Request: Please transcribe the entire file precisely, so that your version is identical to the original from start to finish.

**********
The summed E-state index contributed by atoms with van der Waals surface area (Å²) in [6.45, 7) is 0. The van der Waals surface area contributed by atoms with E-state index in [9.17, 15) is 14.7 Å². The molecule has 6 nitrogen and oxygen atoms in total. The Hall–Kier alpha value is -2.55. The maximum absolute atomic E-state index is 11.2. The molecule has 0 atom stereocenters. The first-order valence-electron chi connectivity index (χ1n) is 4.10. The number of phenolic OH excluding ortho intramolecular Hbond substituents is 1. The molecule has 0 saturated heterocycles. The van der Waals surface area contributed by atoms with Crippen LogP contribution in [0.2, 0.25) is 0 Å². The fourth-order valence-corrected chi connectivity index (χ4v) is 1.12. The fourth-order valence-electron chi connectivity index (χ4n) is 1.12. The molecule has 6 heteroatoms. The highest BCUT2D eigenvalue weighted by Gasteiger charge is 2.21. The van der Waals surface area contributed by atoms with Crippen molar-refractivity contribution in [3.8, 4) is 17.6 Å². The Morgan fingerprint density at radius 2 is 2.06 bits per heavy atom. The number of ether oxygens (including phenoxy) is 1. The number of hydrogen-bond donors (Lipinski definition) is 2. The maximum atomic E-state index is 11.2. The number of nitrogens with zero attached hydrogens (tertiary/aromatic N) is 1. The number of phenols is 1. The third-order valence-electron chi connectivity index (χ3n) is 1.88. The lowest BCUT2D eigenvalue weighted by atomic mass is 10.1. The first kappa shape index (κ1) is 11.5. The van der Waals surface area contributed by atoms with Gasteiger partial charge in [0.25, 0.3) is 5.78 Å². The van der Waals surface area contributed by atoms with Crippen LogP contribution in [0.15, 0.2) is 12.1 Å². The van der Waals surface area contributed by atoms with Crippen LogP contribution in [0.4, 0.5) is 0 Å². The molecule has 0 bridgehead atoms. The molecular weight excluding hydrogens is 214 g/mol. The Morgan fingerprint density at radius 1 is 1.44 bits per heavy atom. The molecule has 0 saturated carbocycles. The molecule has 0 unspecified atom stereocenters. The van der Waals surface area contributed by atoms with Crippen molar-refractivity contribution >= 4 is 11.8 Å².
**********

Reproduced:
The summed E-state index contributed by atoms with van der Waals surface area (Å²) in [6.45, 7) is 0. The van der Waals surface area contributed by atoms with E-state index in [9.17, 15) is 14.7 Å². The molecule has 6 nitrogen and oxygen atoms in total. The Hall–Kier alpha value is -2.55. The maximum absolute atomic E-state index is 11.2. The molecule has 0 atom stereocenters. The first-order valence-electron chi connectivity index (χ1n) is 4.10. The number of phenolic OH excluding ortho intramolecular Hbond substituents is 1. The molecule has 0 saturated heterocycles. The van der Waals surface area contributed by atoms with Crippen LogP contribution in [0.2, 0.25) is 0 Å². The fourth-order valence-corrected chi connectivity index (χ4v) is 1.12. The fourth-order valence-electron chi connectivity index (χ4n) is 1.12. The molecule has 6 heteroatoms. The highest BCUT2D eigenvalue weighted by Gasteiger charge is 2.21. The van der Waals surface area contributed by atoms with Crippen molar-refractivity contribution in [3.8, 4) is 17.6 Å². The Morgan fingerprint density at radius 2 is 2.06 bits per heavy atom. The number of ether oxygens (including phenoxy) is 1. The number of hydrogen-bond donors (Lipinski definition) is 2. The maximum atomic E-state index is 11.2. The number of nitrogens with zero attached hydrogens (tertiary/aromatic N) is 1. The number of phenols is 1. The third-order valence-electron chi connectivity index (χ3n) is 1.88. The lowest BCUT2D eigenvalue weighted by atomic mass is 10.1. The first kappa shape index (κ1) is 11.5. The van der Waals surface area contributed by atoms with Gasteiger partial charge in [0.25, 0.3) is 5.78 Å². The van der Waals surface area contributed by atoms with Crippen LogP contribution in [0.15, 0.2) is 12.1 Å². The van der Waals surface area contributed by atoms with Crippen LogP contribution in [0.4, 0.5) is 0 Å². The molecule has 0 bridgehead atoms. The molecular weight excluding hydrogens is 214 g/mol. The Morgan fingerprint density at radius 1 is 1.44 bits per heavy atom. The molecule has 0 saturated carbocycles. The molecule has 0 unspecified atom stereocenters. The van der Waals surface area contributed by atoms with Crippen molar-refractivity contribution >= 4 is 11.8 Å².